On 1 March 1923, the Cork Examiner published the AGM report of the Cork Bandon and South Coast Railway (CBSCR) Company. During the War of Independence years, 1920 and 1921, damage was done from time to time to the Company’s line and many bridges were badly damaged. They were able, nevertheless, to continue working until the 9 August 1922. On that date, however, the Chetwynd Viaduct near the city was so seriously damaged by a huge explosion that it was impossible to run trains over it. Consequently, the line had to be closed for all traffic, and it remained closed for the rest of the year. The necessary stops for repairing Chetwynd Viaduct were taken as soon as protection could be obtained for the bridge repair contractors and by early 1923 trains ran again over it.
On succeeding days in August 1922 several other bridges at various parts of the Cork Bandon line were destroyed by explosives as well as other infrastructural damage.
In January 1923, ten of their stations and signal cabins were burnt down and five engines were destroyed. By early March 1923, the (CBSCR) Company was running a limited service between Cork and Bandon for passengers, goods and livestock.
1191a. Bandon railway station, c.1920 (source: West Cork Through Time by Kieran McCarthy & Dan Breen).
Independent Cllr Kieran McCarthy has called Local Enterprise Week as a very important calendar of the work of Cork City’s Local Enterprise Office, which is based in City Hall. Organised every year by the 31 Local Enterprise Offices across the country, this year’s Local Enterprise Week takes place from Monday, 6 March to Friday, 10 March.
Cllr McCarthy noted: “Local Enterprise Week has built a profile as a highlight of the Cork business calendar in recent years and this year is no different. The Week is a chance to reinforce a valuable supportive atmosphere. The continuance to support talent and improve expertise is highly important as new challenges and new opportunities arise”.
All of the week’s events are free but booking in advance is essential. For further information on the LEO Cork City’s complete programme of events for Local Enterprise Week and to book your place online. Visit https://www.localenterprise.ie/CorkCity/
In the first two months of 1923, there were some important movements in the reconstruction narrative in Cork City Centre. It was just over two years on from the Burning of Cork in December 1920. By early January 1923, only a few buildings had been rebuilt – namely the Munster Arcade buildings off Oliver Plunkett Street and several buildings on the side streets. However, no rebuilding work had started on St Patrick’s Street.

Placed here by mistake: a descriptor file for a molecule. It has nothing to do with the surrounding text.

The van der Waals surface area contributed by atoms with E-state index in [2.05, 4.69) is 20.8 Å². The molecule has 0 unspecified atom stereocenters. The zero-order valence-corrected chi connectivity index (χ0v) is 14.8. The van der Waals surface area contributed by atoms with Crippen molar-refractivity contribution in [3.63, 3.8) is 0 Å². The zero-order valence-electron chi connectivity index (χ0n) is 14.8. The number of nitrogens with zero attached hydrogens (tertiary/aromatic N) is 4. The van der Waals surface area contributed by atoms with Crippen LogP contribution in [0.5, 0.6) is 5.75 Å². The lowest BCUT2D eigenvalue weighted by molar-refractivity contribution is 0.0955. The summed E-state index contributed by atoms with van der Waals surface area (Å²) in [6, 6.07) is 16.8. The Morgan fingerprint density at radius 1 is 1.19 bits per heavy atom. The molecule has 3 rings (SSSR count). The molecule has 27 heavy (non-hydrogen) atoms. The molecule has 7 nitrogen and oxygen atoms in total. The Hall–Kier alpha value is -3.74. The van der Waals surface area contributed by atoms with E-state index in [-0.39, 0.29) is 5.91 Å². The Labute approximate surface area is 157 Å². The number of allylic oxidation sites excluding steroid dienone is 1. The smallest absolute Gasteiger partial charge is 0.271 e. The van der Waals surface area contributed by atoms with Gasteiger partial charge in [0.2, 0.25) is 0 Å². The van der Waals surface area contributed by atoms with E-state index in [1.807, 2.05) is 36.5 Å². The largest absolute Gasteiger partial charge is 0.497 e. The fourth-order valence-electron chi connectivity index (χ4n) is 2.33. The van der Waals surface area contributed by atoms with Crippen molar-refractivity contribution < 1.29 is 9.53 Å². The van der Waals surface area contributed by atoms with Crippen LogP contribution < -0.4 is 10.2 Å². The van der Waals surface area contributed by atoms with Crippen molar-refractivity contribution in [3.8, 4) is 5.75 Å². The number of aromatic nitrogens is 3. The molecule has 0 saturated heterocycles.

In the first week of January 1923, the general conditions governing a competition for designs was published for the reconstruction of a new City Hall. Cork Corporation’s Law and Finance Committee oversaw the competition, which was limited to architects living and practicing in Ireland. Mr Lucius O’Callaghan FRIAI was appointed by the Corporation to act as assessor. The prize for the best design was £500, second, £200, and the third £100. The style of architecture and the materials to be employed were left to the discretion of the competitors, but it was essential that the buildings would be of “good architectural character, expressive of their purpose, and without unnecessary elaboration”. It was desired that Irish materials be used as far as possible.
One of the preferrable conditions was that the new assembly hall or concert hall should have seating accommodation for 1,400 persons. Provision was also to be made for a platform for concerts, lectures to accommodate 150 persons, space for organ, retiring rooms. There should also be a suite of rooms for the Lord Mayor, accommodation for caretaker, and better accommodation for staff. That being said correspondence was received by the Corporation that funding for the rebuilding of City Hall was still not in place at central government level.
By early February 1923, a large number of compensation claims in Cork had been considered by the Shaw Commission or the Compensation (Ireland) Commission – a joint partnership between Westminster and the Irish Free State, where Westminster paid up through the Irish Free State. A total of 31 assessors were employed on the commission. The commission considered damages to goods and property. Indeed, the new chairman Sir Alexander Wood Renton was about to take over from Lord Shaw, who had stepped down from his chairman role. By mid-February over £400,000 in compensation for destroyed goods, in particular, had been settled for Cork businesses affected by the Burning of Cork.